Monthly Archives: January 2022

Walk by faith…

As an assignment I asked students to describe the way they wanted to grow in 2022. One said “I want my faith to grow.

This morning M’Cheyne brought me to this:

“So we are always of good courage. We know that while we are at home in the body we are away from the Lord, for we walk by faith, not by sight.” 2 Corinthians‬ ‭5:6-7‬ ‭ESV‬‬

But, sometimes our fear is stronger than our faith*

I surely know what that feels like. Here’s an old post that describes my discipline to build trust in God:

* Dallas Willard says somewhere that these days ‘trust’ is a more understandable word than ‘faith’. I tend to agree.

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Buffet Christianity

It is natural for us to gravitate to what we like, to what we are familiar with, to that with which we feel comfortable. Such as it is with buffet Christianity. In the last few years I’ve noticed an increase in this phenomenon, the pandemic is a partial cause.

A recent Christmas dinner
in Eastern Europe

When we sit down to a big feast there is often SO MUCH on the table from which to choose that I wind up with only small tastes of everything. Then, if I succumb to the appetite I get my favs as seconds. I choose what I like over that which may be good for me (gravy instead of greens for instance).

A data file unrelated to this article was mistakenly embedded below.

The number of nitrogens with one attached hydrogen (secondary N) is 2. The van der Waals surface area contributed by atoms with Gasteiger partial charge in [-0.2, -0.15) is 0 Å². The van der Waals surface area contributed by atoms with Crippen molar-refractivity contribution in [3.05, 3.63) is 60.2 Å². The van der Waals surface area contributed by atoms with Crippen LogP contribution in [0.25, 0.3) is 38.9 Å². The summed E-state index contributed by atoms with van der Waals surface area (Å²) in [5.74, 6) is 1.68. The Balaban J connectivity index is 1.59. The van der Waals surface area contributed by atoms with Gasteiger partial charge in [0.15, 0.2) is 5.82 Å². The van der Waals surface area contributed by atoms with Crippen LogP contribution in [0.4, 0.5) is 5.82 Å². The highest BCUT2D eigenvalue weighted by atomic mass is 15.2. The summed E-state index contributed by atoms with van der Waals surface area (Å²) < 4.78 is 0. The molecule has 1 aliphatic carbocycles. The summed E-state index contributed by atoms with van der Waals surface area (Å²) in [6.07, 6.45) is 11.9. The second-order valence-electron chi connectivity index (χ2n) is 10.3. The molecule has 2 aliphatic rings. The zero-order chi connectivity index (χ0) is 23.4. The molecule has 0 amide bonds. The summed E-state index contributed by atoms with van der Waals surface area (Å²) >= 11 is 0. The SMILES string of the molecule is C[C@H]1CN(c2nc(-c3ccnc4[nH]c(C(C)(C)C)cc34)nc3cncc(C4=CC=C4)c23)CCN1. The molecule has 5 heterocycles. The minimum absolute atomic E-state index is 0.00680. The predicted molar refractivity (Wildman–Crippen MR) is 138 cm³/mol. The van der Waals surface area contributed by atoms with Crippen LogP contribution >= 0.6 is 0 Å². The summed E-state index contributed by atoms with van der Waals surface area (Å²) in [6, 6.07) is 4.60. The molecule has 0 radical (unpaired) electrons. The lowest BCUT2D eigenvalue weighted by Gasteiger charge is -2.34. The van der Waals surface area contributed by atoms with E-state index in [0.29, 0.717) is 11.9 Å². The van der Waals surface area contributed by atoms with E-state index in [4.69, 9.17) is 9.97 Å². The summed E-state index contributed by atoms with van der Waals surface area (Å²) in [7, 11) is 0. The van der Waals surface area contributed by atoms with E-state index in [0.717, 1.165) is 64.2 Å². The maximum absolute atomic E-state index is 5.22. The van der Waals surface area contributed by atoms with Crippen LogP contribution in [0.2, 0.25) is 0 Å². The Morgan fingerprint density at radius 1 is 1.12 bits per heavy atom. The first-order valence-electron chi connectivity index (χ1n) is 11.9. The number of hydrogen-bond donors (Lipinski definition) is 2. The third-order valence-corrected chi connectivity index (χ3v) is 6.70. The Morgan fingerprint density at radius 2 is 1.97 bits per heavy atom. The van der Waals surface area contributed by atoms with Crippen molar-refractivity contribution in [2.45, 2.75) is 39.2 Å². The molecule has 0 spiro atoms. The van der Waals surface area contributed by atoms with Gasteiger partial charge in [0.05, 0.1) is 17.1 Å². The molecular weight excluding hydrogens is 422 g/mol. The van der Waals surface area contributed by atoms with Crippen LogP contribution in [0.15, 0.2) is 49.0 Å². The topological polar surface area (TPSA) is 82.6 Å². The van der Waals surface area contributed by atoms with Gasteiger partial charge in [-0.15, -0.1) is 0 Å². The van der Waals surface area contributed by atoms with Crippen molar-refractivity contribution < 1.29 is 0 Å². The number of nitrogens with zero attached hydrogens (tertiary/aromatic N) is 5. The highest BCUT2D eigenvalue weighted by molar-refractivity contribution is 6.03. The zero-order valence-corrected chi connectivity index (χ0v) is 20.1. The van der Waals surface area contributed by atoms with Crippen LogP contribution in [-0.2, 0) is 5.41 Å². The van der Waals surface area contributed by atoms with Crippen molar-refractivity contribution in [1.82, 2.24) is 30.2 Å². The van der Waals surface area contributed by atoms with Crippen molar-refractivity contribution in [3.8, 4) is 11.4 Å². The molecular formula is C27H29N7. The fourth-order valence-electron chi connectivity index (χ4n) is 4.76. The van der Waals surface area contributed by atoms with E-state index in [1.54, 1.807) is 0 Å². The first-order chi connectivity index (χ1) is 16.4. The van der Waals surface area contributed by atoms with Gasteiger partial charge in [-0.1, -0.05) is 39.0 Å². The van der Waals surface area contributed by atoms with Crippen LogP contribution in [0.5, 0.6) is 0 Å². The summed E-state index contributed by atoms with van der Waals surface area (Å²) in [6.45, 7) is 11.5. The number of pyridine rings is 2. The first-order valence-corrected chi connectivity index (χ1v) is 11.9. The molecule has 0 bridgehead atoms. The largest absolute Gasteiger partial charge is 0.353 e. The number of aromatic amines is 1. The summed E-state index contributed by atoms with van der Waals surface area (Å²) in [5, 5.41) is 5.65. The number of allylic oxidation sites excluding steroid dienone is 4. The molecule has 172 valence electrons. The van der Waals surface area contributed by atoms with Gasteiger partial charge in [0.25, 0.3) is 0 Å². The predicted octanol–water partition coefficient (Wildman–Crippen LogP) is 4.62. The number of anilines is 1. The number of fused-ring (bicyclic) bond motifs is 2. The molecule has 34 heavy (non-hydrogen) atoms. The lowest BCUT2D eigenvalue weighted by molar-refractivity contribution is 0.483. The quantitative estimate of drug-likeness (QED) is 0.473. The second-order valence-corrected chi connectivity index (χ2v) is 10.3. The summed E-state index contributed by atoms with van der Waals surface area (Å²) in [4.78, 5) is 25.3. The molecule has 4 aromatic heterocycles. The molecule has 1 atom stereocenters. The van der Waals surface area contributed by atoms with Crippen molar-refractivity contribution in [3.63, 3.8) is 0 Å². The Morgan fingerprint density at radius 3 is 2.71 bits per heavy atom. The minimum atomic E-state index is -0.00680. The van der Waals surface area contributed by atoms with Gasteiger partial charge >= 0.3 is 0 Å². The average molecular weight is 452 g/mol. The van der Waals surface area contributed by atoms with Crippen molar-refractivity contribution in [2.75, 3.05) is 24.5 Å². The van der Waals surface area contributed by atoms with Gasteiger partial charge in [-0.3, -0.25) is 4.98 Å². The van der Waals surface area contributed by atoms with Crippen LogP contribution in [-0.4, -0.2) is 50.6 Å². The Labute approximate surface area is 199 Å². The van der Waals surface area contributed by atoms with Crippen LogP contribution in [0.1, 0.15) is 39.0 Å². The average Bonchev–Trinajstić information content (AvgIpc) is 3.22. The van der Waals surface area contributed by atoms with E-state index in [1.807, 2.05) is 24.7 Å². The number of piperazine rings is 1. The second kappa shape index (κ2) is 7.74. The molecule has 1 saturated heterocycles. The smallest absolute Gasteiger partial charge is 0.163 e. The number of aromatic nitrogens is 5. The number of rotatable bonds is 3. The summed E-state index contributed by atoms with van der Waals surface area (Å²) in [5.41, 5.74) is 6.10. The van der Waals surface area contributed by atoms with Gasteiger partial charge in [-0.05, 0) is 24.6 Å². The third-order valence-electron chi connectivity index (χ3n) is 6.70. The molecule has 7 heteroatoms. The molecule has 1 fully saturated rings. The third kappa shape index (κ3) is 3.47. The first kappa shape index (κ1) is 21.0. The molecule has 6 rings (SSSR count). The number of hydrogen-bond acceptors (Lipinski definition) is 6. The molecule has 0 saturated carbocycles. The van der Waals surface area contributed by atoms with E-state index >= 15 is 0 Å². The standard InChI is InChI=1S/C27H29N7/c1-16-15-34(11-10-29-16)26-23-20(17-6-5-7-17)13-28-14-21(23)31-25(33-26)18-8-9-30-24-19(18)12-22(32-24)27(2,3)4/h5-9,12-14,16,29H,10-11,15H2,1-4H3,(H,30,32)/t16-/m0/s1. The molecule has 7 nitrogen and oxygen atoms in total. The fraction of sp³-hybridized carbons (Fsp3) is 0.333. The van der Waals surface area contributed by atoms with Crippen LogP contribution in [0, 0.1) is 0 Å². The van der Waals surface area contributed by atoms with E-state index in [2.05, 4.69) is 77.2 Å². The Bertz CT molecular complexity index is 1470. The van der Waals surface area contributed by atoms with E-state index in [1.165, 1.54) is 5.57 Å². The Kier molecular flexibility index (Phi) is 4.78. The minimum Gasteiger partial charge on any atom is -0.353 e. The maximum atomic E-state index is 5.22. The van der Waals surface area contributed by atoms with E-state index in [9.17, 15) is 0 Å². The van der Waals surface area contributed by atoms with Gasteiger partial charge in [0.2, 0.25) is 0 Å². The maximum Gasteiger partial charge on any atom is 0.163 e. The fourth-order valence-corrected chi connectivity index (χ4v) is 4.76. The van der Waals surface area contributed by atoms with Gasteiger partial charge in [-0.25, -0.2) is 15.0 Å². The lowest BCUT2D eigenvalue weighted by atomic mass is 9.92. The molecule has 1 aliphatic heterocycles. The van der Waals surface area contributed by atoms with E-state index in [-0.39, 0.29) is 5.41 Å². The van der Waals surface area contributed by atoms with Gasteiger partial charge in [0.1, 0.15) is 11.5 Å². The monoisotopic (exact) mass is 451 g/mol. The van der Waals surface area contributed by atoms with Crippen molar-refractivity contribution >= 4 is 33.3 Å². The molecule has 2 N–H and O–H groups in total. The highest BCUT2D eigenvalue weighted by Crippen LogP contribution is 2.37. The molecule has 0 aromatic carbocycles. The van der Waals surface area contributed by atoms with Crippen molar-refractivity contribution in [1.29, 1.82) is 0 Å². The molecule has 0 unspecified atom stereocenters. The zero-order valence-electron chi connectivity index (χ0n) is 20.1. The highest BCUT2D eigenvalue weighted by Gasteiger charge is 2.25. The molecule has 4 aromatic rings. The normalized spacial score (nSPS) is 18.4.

For a long time now* we’ve chosen what we like in a congregation, what style we’re comfortable with, how interesting is the preacher, etc. It has down to what we want that drives the decision.

The pandemic sent us to our phones, tablets, and other screens to ‘attend’ our church’s service.

Some of us have never returned to ‘in-person’ because of … well, there are a hundred reasons.

But staying virtual, with no personal connection, is this truly helpful, is it wise? Is it biblical?

One of my fellow disciples put it this way:

To make plain the brilliance [Epiphany y’all! – .ed] of the Gospel. … This can ONLY happen in community. This can not happen in isolation, or on the bike, or in the mountains, or at the beach, etc.

The writers of Hebrews addresses this succinctly:

“And let us consider how to stir up one another to love and good works, not neglecting to meet together, as is the habit of some, but encouraging one another, and all the more as you see the Day drawing near.” (Hebrews‬ ‭10:24-25‬ ‭ESV‬‬)